Wildlife Management

"The National Park Service will preserve and protect the natural resources, processes, systems, and values of units of the national park system in an unimpaired condition to perpetuate their inherent integrity and to provide present and future generations with the opportunity to enjoy them."
- National Park Service Management Policies, 2006

 

Overview

Resource management is a fundamental function of the National Park Service. Theodore Roosevelt National Park uses a science-based approach to protect the park's resources. Resource management extends to a number of interrelated areas of interest including:

Wildlife Management

Park service management philosophy allows for self-regulation of ecosystems within the the park whenever possible. With the absence of many natural predators, species such as bison, elk and feral horses must be actively managed by the park. Roundups, culling, and contraception methods are all utilized to manage animal populations.

Proactive and research-based approaches to wildlife management help establish and maintain the wildlife visitors enjoy in the park today. Native animals including pronghorn, elk, bighorn sheep, and bison have all been successfully reintroduced in the park since its establishment in 1947. A team of scientists, geographic information systems technicians, and resource management professionals work together to better understand the park's wildlife and the issues affecting them. These issues include:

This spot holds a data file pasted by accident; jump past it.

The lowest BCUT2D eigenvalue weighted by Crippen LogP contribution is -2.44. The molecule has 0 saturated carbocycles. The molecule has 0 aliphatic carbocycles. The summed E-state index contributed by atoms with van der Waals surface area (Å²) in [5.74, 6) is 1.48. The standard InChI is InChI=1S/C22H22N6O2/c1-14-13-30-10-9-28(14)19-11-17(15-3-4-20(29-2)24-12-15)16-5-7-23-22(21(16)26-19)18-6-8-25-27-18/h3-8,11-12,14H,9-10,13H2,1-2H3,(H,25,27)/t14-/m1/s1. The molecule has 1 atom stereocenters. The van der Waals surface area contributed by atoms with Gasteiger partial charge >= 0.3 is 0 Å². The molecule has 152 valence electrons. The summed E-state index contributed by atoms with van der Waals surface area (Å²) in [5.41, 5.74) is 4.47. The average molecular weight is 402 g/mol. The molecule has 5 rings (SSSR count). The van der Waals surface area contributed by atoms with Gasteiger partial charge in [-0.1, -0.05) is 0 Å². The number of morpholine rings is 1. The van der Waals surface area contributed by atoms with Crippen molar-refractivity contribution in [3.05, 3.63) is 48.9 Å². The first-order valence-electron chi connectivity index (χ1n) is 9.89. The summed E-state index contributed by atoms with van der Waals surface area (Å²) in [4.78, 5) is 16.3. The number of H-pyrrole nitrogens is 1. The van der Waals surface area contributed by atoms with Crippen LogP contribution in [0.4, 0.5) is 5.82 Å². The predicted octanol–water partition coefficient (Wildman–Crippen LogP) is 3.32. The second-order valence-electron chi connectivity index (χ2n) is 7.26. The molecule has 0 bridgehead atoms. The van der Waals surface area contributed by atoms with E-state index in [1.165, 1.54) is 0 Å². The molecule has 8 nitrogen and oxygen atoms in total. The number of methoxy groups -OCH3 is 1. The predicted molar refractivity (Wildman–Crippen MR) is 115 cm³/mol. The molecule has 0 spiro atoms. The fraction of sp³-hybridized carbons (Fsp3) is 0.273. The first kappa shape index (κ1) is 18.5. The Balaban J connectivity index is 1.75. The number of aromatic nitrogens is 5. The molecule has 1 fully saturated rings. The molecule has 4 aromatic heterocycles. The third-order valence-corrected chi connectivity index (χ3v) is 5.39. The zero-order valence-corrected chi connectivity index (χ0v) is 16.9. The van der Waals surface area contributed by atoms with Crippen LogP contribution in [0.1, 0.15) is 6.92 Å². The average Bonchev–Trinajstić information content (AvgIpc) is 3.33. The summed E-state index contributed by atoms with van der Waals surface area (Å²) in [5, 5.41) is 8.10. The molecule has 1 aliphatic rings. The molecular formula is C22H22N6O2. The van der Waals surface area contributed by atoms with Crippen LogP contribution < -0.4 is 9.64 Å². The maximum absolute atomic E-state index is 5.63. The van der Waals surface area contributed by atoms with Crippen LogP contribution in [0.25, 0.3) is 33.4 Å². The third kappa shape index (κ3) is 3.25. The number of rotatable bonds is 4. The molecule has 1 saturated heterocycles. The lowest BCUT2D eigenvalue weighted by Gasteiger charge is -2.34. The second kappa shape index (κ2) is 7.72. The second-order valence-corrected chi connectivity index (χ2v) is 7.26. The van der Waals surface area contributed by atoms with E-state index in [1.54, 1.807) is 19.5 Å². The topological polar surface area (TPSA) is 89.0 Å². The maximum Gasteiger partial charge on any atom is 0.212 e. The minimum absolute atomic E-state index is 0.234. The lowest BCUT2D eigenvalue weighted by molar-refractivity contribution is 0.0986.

• population dynamics
  • wildlife movement and distribution
  • impacts on vegetation

The park has active management programs for its several large mammal populations. You can learn specifics of these programs by clicking on the links below:

Park Fence

Under North Dakota state law, livestock animals are not permitted to "run at large." Livestock animals include bison, cattle and horses. The South and North Units of the park are fenced to prohibit the movement of these animals across park boundaries. Incursions by these animals onto private lands should be reported to the park. Other animals including deer, elk, and pronghorn are able to pass over, under, or through the fence.

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